But they are not our kind. Our kind only wages war on petty reality, our delights and terrors warping the world of a far smaller audience. Lying begins early (if the gene has caught, it can skip a generation and if it has one becomes an avid truth teller –also a kind of liar), usually in small ways: blaming siblings for misdeeds, inventing elaborate reasons for not doing chores or for failing at school, claiming the glory for saving a kid getting beaten up or a starving kitten - until one day, someone tells you they are dying of an incurable disease, and you grieve and you cry and do endless searches on the internet to see if there is any miracle cure, perhaps using powerful leaves grown only in the Andes and then they call a couple of days later and tell you that everything is all right, not to worry. It was a mistake. They misread the letter. The doctor wore the wrong glasses when he read the X-ray. It was the nurse’s fault, the social worker’s. Their bus was late. The printer had run out of ink, the cheque is in the post. You will hate yourself for being so naïve and swear you’ll never be taken in again, but you will be.

Why are we so gullible? The experts call it confirmation bias; we seek to believe, to stay comfortable, to confirm our preconceptions, to feel better, stronger. Who wants the truth? Especially if the truth involves a confrontation with ugly facts about brutality and suffering, or confirmation that we are ordinary, mediocre, that our arse does look fat in those jeans, that we will die and there is nothing out there to give us purpose or meaning. That everything is nothing, eventually or, at best, is a shitty bunch of atoms.

Other categories in the taxonomy of lies include hyperbole, histrionics, hypochondria. And optimism.

Why do people lie? There are the obvious manipulations: lying in order to achieve something, to get away with a crime. Lying to get a job, lying to save face, lying to avoid an argument. Some people lie for attention, or because they’re cowards. Some people lie to charm and entertain. But some liars are hiding a sterile emptiness inside, concealed behind layers of false selves, false selves created to comply with the expectations of others. These poor buggers are the result of mad, bad parents, of narcissistic mothers and fathers – the ultimate liars who look into the mirror only to see a reflection they’ve concocted and then coax their infant to return the correct likeness.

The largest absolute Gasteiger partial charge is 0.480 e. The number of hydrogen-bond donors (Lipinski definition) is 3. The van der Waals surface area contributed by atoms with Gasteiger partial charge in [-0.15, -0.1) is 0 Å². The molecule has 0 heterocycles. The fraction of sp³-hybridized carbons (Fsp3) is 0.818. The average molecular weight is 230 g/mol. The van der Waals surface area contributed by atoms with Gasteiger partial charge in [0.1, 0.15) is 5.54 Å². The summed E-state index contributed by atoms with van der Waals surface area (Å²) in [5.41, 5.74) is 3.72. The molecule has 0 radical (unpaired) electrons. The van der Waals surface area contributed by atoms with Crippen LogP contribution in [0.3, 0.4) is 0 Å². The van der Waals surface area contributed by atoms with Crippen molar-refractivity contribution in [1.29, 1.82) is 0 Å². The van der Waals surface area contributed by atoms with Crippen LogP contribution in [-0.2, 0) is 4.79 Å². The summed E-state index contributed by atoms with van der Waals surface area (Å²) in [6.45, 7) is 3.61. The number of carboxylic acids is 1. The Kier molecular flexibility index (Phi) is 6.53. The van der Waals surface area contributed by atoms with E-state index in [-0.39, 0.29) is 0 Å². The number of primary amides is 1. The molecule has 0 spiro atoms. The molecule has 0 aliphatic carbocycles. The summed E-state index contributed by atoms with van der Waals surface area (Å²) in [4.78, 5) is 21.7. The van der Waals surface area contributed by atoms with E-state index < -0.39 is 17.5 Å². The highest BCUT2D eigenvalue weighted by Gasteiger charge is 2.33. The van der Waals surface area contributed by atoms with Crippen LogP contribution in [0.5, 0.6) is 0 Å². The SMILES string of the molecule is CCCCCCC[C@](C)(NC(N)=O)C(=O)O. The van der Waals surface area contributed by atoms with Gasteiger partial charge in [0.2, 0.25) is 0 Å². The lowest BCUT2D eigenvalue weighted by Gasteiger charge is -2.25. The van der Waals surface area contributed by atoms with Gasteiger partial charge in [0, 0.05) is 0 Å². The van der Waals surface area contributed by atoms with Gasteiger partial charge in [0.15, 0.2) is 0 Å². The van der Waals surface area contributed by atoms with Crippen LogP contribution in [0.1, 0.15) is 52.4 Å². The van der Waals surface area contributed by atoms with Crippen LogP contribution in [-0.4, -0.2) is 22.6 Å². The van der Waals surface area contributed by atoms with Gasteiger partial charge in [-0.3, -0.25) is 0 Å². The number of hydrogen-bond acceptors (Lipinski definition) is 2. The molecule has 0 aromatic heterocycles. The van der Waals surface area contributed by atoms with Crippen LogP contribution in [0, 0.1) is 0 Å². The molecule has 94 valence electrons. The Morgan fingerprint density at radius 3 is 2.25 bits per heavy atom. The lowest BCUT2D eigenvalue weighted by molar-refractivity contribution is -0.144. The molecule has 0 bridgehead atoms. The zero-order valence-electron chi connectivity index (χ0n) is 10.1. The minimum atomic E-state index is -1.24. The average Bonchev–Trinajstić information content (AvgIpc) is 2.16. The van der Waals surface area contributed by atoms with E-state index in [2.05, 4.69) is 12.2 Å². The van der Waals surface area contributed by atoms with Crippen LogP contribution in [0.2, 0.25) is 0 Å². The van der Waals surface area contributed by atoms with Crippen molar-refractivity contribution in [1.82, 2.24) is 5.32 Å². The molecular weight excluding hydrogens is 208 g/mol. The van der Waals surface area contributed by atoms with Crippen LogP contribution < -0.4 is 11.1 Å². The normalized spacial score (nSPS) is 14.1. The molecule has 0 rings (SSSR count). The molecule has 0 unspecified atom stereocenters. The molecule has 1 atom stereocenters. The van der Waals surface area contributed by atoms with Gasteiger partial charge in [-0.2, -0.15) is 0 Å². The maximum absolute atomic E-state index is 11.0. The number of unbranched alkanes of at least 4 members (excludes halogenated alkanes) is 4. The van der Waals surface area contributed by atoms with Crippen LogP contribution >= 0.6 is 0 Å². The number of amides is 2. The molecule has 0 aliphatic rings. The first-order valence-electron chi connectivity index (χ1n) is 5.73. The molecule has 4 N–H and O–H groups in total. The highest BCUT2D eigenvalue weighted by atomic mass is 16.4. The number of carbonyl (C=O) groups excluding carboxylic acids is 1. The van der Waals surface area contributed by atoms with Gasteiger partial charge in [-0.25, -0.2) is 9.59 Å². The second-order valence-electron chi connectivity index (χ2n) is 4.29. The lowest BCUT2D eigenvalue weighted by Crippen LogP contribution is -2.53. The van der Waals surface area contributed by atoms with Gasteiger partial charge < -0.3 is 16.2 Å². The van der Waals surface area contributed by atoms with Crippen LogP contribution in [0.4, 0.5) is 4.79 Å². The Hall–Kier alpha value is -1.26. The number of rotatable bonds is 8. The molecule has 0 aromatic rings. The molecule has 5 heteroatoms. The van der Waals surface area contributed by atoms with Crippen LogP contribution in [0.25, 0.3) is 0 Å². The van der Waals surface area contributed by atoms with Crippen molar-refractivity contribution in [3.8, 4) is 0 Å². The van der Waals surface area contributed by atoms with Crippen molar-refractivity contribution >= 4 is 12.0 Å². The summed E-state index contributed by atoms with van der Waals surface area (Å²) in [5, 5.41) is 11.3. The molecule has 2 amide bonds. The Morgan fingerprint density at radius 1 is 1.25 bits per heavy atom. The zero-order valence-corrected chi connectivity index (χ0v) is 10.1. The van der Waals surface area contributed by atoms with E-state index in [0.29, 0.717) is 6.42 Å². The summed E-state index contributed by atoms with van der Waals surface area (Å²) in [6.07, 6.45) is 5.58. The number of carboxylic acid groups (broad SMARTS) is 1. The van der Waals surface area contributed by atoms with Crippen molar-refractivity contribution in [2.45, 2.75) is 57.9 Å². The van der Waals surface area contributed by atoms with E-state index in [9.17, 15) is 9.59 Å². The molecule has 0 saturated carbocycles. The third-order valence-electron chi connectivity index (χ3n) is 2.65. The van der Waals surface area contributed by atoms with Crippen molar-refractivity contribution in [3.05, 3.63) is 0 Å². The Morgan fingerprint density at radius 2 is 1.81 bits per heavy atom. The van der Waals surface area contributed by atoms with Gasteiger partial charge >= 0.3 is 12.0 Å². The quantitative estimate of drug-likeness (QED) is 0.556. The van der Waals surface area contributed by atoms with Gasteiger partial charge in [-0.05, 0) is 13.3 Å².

Consumerism is a lie, selling us what we don’t need by making us believe that we do.

Let me tell you about one particular person, or better to say, let’s use one person, and the many stories told about them and by them, as an example of how the liars in my family operate. We’ll say he was my uncle. He was a hero in the war, with scars of shrapnel wounds to prove it. He had shot down German planes over the English Channel, watching them as they spiralled into the sea. He could speak Japanese after being held captive in a prisoner-of-war camp, except he couldn’t bear to, as it was too traumatic. (He was born in 1947.) He was a medium who could speak to ghosts and once performed an exorcism on a house so filled with evil that it nearly killed him, but he managed to release the demon into an oak tree in the garden. He regularly spoke to his great-great-grandfather, dead for fifty years, who sat on his bed and chatted about football. He once stood in for Peter Bonetti, saving a goal against Sunderland – apparently there was a plaque with his name on it at Stamford Bridge – and he remains a hero among all true blue Chelsea fans (if they haven’t heard of him, they aren’t real fans). He taught Eric Clapton how to make an Old Fashioned using whiskey he had made himself. He was a millionaire twice, but the taxman cheated him each time. He told his sister he would push her down the stairs so she would lose her baby. He was an electrician and had done all the wiring in Buckingham Palace for the Queen, at her request.